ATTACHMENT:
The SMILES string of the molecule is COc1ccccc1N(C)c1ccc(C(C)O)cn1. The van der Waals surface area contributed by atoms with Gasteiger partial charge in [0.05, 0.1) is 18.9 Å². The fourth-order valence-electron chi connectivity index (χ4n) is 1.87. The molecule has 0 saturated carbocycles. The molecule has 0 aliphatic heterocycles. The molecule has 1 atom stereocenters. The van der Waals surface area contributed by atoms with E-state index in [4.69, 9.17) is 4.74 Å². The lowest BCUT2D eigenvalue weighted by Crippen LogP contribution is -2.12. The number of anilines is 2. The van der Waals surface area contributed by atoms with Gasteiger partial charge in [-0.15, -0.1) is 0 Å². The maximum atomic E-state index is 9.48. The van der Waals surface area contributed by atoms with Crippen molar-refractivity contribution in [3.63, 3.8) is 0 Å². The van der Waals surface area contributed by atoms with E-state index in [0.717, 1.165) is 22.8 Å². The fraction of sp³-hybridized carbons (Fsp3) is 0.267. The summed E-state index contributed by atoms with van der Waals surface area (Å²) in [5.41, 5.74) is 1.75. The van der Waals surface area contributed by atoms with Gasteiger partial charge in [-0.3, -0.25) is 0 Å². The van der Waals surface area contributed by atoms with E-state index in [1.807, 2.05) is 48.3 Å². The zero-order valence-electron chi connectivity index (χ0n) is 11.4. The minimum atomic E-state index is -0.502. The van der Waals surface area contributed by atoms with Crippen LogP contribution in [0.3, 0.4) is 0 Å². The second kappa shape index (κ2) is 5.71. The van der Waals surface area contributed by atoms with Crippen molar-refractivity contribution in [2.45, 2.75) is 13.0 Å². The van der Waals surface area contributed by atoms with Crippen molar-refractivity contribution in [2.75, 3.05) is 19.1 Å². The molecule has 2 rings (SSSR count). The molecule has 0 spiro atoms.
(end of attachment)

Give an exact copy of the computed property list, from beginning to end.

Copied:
The SMILES string of the molecule is COc1ccccc1N(C)c1ccc(C(C)O)cn1. The van der Waals surface area contributed by atoms with Gasteiger partial charge in [0.05, 0.1) is 18.9 Å². The fourth-order valence-electron chi connectivity index (χ4n) is 1.87. The molecule has 0 saturated carbocycles. The molecule has 0 aliphatic heterocycles. The molecule has 1 atom stereocenters. The van der Waals surface area contributed by atoms with E-state index in [4.69, 9.17) is 4.74 Å². The lowest BCUT2D eigenvalue weighted by Crippen LogP contribution is -2.12. The number of anilines is 2. The van der Waals surface area contributed by atoms with Gasteiger partial charge in [-0.15, -0.1) is 0 Å². The maximum atomic E-state index is 9.48. The van der Waals surface area contributed by atoms with Crippen molar-refractivity contribution in [3.63, 3.8) is 0 Å². The van der Waals surface area contributed by atoms with E-state index in [0.717, 1.165) is 22.8 Å². The fraction of sp³-hybridized carbons (Fsp3) is 0.267. The summed E-state index contributed by atoms with van der Waals surface area (Å²) in [5.41, 5.74) is 1.75. The van der Waals surface area contributed by atoms with Gasteiger partial charge in [-0.3, -0.25) is 0 Å². The van der Waals surface area contributed by atoms with E-state index in [1.807, 2.05) is 48.3 Å². The zero-order valence-electron chi connectivity index (χ0n) is 11.4. The minimum atomic E-state index is -0.502. The van der Waals surface area contributed by atoms with Crippen LogP contribution in [0.3, 0.4) is 0 Å². The second kappa shape index (κ2) is 5.71. The van der Waals surface area contributed by atoms with Crippen molar-refractivity contribution in [2.45, 2.75) is 13.0 Å². The van der Waals surface area contributed by atoms with Crippen molar-refractivity contribution in [2.75, 3.05) is 19.1 Å². The molecule has 2 rings (SSSR count). The molecule has 0 spiro atoms.